Three days ago I bought two fancy goldfish to go with the cheap goldfish I already had in my fountain. The cheap one had lived for a month, so I decided the conditions in the fountain had reached the point of sustaining life. Not only had the single goldfish survived, but some of the pond slime I had introduced had also attached itself to the sides of the giant pot I had rigged into a makeshift fountain/watergarden for my balcony. [Goldfish like to eat pond slime, so it was there for a reason.]
Of course, as soon as an ecosystem appears in balance, something has to test it.
I awoke Sunday morning to find the fountain pot had sprung a leak and half the water was out. The fountain/watergarden was constructed out of the largest terra-cotta pot I could find with a pot saucer glued and calked around the bottom. Ideal. Natural. Functional. And as it turns out Leaky. I'm pretty handy with tools, but apparently calk has limitations when there is constant pressure and temperature variations.
If you have not priced goldfish recently, you may not realize that your standard goldfish is about $.26. Move on up to your "fancy" goldfish and the price jumps to $1.79. I had just spent $3.58 on these goldfish. I was NOT going to let them die as the water slowly dripped onto the pepper plants and lilys below.
Thank goodness for sales at Garden Ridge. They had a 24" diameter recycled material whisky barrel on sale. It's deeper, wider, and best of all, there are no holes in the bottom. In so many ways it's better since it has room for the water lily and water canna to grow and spread along with some underwater hideouts for the goldfish and a light in addition to the fountain pump.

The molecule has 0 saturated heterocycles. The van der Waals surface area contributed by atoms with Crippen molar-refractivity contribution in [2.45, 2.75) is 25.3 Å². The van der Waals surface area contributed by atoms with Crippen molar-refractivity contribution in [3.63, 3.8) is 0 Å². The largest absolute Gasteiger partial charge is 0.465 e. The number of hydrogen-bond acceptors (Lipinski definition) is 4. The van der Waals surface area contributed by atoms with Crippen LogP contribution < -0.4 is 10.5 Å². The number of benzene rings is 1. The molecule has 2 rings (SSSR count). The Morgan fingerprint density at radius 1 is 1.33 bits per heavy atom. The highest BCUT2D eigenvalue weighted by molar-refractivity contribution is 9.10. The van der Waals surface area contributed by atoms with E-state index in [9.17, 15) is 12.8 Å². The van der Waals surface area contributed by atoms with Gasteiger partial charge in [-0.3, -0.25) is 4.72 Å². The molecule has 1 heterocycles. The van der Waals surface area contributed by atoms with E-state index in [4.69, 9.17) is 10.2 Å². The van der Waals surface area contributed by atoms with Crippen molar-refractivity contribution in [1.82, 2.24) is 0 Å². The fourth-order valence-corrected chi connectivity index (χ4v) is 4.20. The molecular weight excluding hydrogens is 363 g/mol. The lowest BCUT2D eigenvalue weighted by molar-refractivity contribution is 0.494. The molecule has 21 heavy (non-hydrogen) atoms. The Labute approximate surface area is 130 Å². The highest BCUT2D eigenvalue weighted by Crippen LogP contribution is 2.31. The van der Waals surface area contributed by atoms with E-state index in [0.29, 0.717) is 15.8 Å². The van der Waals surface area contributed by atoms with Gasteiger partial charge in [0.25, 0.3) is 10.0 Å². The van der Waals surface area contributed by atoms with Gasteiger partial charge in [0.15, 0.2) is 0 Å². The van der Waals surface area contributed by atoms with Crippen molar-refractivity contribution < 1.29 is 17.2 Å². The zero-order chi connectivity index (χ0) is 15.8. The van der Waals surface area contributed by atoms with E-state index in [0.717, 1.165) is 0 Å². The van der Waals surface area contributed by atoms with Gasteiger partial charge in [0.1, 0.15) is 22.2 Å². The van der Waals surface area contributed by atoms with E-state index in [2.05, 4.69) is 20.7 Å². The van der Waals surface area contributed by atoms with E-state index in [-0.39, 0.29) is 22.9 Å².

The quick find of the whisky barrel made for a rapid trip and I was home before more than another inch of water had drained from the existing garden. Once home, I immediately set out to make the move from one home to the next. I'm pretty good at many things, but sometimes visual-spatial relationships escape me: the whisky barrel dwarfed the existing pot/fountain and I had to do some rearrangement of the base, plants under the fountain and fountain base.
The adjustments happened more quickly than anticipated and I began to fill the new garden with fresh water and water from the old garden in an attempt to preserve the natural balances for the fish so there would be as little trauma in the move as possible. All worked well until suddenly the leak in the old fountain changed from a drip to a stream. No warning. No obvious cause, just whoosh.
Happily there was enough water in the new fountain/garden for the fish to be moved, so I grabbed the net, scooped the three fish, and dipped them into the new environment. From that point on, the rest of the move went smoothly and withing a few hours, the fish seemed well adjusted to the new home. They had quickly taken up residence in the broken pot placed under the water as a shelter.
It has been a long time since I' ve had goldfish as pets. All my previous ones had been won in a ring toss at the county fair and eventually turned loose in the cattle watering trough (hence the discovery of pond slime as goldfish food) whenever we left for vacation. I did not remember how shy goldfish could be with these fish dashing for the cover of the pot any time I looked over the edge of the fountain. I knew the food I put in for them disappeared quickly, but how they could possibly eat it from under the pot was a fascination.
Tonight, I decided to set up a stake-out. After a few false starts caused by coughing fits due to the Austin allergies, I caught the goldfish darting up to the surface to grab one of the floating bits and then diving as rapidly back under the pot. I'm not sure where I will go with this, but now that I know their secret, I think I'll see more of my fish.